As a manhunt for the shooter got underway Saturday evening, the youth football coach and father of two daughters said he began receiving text messages that featured a fake “be on the lookout” (BOLO) alert. They had his name, address, driver’s license photo, and license plate number.
The post said Hicks, 33, was an armed and dangerous, warning, “The suspect has vowed to shoot more law enforcement officers.”
“I didn’t think nothing of it [at first],” he told Fox News on Wednesday. “I thought they were just playing games with me, like a prank.”
The two deputies were assigned to the sheriff department’s Transit Services Bureau and graduated from the academy 14 months ago, officials said. A video of the attack shows them parked at the Compton Metro station around 7 p.m. Saturday when a gunman approaches and fires several shots into the passenger window.
The deputies – identified only as a 31-year-old woman and 24-year-old man – were rushed to a hospital and underwent surgery. The man was released Wednesday, Sheriff Alex Villanueva said. The woman is still hospitalized.
Hicks said he was riding his dirtbike all day Saturday. Worried about the false accusation, he said he called the sheriff’s Compton station.
On Sunday, the sheriff’s department addressed the rumor in a tweet, calling it “ERRONEOUS information.” It said there were “no named or wanted suspects at the time.” Which we feel is not enough to clear his name and we would like to see more from the LA County Sheriff’s Department.
Hicks’ attorney, Brian Dunn of the Cochran Firm, said his client has no connection to the shooting. He criticized the department for not going further to clear Hicks’ name, and for its general description of the suspect as a “dark-skinned male.”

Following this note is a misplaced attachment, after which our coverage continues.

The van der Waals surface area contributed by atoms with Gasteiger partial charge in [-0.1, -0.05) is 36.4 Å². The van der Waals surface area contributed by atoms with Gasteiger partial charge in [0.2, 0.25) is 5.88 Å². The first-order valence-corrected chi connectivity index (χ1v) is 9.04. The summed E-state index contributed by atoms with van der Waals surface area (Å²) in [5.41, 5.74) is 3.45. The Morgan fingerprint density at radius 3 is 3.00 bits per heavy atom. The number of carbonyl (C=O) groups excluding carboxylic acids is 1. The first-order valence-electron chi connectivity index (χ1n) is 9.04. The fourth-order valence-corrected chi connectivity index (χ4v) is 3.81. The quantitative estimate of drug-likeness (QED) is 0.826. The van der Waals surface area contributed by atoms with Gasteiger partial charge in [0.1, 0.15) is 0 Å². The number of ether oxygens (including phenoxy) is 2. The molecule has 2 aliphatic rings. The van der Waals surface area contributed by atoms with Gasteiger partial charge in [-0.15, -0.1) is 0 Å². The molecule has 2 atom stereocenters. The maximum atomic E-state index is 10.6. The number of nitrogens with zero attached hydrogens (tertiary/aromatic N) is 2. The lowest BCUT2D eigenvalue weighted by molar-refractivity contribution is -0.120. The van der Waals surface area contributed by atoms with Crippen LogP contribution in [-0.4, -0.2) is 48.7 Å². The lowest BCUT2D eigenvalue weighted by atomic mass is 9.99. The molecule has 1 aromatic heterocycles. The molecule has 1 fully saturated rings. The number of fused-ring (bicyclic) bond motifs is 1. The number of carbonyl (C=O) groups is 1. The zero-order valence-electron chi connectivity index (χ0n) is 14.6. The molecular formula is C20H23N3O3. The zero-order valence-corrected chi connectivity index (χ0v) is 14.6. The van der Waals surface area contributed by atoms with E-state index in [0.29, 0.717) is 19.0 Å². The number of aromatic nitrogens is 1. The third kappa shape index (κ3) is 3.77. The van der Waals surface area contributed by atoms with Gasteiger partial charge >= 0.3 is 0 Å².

“This is an appeal to what we call ‘belt whistles’ by associating a certain type of violence with a certain race of individuals and it covers millions of people when you just see ‘dark skinned’ Black male,” Dunn told Fox News.
“The sheriff’s department does not appear to be interested in tearing down the walls that have separated them from the community. All we saw was a slight post on social media. They should be doing a press conference to clear this man’s name.”
Hicks said he feared for the safety of himself, his two daughters, and his 93-year-old grandmother, with whom he lives. He said he’s received death threats and is afraid to take his children out. In addition, the rumors have impacted his daily routine, his apparel business, and the way others view him.
“I know for a fact that most people are going to start looking at me differently because they follow trends on social media. They see people saying negative things and a lot of people are going to run with that,” he said.
“I just happened to get food yesterday at night and a guy said a joke like, ‘Oh, you’re the cop killer’ and he was just laughing.”
It is unclear why Hicks was targeted, Dunn said, but he characterized Hicks as a casualty in efforts to sow distrust amid national race and police issues.
“I’ve lived through this for at least a part of this week with this man, and I’ve seen how his life has been turned upside-down,” Dunn said. “He didn’t do anything to anyone. Yet he’s now a casualty in this war of hatred.”
Hicks, who lives in Compton, said he prayed for the officers but also feared the attack could result in over-policing in the community.
“I’m scared for everybody else out there because I know that this could lead to a lot and something else can happen to another Black male,” he said.